The residential schools are closed, the Indian hospitals are closed — but still many First Nations women choose to give birth at home, in secret, to escape newer forms of oppression like so-called birth alerts. These are orders a provincial child welfare agency gives to a hospital, so that the agency is informed when a baby is born to a targeted mother. The agency then goes in and, in nearly a third of cases, seizes the child. In BC, where First Nations people make up 6% of the population, nearly 60% of those seized under birth alerts are First Nations.
My mother, Virginia Jago, was born at home. She died this past week. She is too many things for me to say here, other than to say that her death has broken every piece of my heart. She was 64, and she was due so many more years with her family. But decades of poverty, and everything that came from that, took those years from us.
This too, is a Truth.
On my mother’s last day with us, she spent it surrounded by her grandchildren. It was her granddaughter’s birthday. Her granddaughter shared the name of my sister — who died as an infant, and so was especially beloved by my mom. That day, in spite of years of health problems, she was as happy and healthy as I had seen her in years.
In the final picture of her, she was wearing her orange “Every Child Matters” shirt.
As a family, we have been at the receiving end of almost everything Canada did to First Nations people, and my mother saw it all. Many of our family went to residential schools, my mother lost brothers and sisters to the 60s Scoop, others, like Maryann, to discrimination in medical services.
We have lost so much, and to be with family and to see all of us together meant so much more to her — because she felt the meaning of those three words: Every. Child. Matters.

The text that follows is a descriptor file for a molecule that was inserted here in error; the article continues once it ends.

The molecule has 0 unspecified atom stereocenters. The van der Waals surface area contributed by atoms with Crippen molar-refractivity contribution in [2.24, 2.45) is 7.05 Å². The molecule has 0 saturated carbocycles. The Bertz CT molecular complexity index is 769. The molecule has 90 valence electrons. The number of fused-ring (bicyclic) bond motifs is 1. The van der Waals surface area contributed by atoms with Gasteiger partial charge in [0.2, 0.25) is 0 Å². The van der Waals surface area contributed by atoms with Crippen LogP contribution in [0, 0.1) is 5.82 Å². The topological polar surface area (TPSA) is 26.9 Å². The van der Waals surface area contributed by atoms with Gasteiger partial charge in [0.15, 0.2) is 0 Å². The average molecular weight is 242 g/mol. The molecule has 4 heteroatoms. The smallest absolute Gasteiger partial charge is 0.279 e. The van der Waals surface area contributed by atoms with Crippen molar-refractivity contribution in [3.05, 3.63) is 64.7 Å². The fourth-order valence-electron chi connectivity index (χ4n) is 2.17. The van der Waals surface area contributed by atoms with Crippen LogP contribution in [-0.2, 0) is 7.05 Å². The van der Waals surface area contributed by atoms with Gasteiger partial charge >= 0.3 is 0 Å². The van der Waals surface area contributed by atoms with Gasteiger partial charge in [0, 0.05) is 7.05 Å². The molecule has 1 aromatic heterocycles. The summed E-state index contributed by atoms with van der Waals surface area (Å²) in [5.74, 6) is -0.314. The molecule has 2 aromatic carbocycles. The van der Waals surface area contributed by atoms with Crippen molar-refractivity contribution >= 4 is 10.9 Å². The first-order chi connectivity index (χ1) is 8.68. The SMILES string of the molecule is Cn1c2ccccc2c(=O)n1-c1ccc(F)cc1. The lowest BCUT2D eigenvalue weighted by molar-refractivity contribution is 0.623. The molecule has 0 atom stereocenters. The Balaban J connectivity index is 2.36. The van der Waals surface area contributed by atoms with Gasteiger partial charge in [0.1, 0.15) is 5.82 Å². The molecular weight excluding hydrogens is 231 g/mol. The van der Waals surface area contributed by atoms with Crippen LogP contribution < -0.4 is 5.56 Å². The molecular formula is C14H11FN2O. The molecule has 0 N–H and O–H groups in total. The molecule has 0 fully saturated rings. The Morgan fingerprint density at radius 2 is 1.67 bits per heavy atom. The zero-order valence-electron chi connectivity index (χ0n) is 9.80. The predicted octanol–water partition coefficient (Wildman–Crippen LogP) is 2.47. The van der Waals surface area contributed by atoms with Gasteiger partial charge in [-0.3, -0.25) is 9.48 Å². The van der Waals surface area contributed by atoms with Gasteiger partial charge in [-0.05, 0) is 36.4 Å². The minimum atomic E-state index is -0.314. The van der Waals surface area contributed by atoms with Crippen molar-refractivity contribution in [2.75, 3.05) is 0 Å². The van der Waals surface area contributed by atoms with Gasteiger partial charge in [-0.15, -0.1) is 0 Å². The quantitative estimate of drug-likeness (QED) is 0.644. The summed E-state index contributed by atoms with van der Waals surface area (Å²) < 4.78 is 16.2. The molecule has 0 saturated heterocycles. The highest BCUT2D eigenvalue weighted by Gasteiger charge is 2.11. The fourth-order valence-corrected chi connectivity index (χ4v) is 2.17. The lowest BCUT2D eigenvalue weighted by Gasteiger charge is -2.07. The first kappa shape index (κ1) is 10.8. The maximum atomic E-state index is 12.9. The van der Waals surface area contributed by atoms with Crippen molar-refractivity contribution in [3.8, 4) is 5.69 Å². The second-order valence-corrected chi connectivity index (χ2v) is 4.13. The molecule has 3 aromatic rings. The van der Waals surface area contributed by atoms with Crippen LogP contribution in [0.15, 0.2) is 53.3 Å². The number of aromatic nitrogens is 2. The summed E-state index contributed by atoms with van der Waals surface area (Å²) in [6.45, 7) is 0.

We gave her this shirt to wear in her casket, as a reminder of how happy she was at the end, and how it was being with her grandchildren that completed her. I shudder to think of the countless First Nations families that were denied this solace, because their children were taken and were never to return. As if taking the land wasn’t enough, this most elemental bit of happiness — being with your grandchildren — was expropriated as well.
These are some of the Truths. But what about Reconciliation — the other half of what we are marking today?
Just as you can’t put out a fire with a blowtorch, you can’t reconcile with people who are still hurting you. Métis lawyer Breen Ouellette has observed that at the root of all the oppression heaped upon Indigenous peoples is section 91(24) of the British North America Act — the Act that created Canada. This section grants the federal government the exclusive right to make laws for “Indians” and our lands.
Every piece of land stolen from us, every child sent to residential school, every underfunded school, forced sterilization, every litre of toxic waste dumped on to reserve — everything, all of it, begins with section 91(24). That section, what Ouellette calls “Legislated Apartheid,” is the line that divides reconciliation from oppression. While it remains a part of the constitution of this country, this country continues to be an active oppressor of our people.
The time has come to cross that line — that is how Reconciliation begins. Non-Native leadership in Canada must separate themselves from those who have harmed Indigenous peoples. Justin Trudeau and even Stephen Harper have shown the ease of saying the right words to mollify people — and both have gone back the next day to oppressing Indigenous people. But we don’t need more words, we need fewer — specifically, we need to remove section 91(24) from the constitution.
Removing that part of the constitution won’t fix things overnight — but it will remove the legal foundation for our oppression. Doing this will distance the Canadians of the future, from those who have done so much harm.
On this day, we need to look at the Truth and the heartbreak. I wish you could know what I feel and then magnify that a million times for each person affected, so that you can see the scale of pain that is the genocide of our peoples. With that knowledge, it would become imperative for every person to demand that we break with what came before and move forward. In the name of ourselves, of the country, and of the children.
Photo of Virginia Jago courtesy of Robert Jago.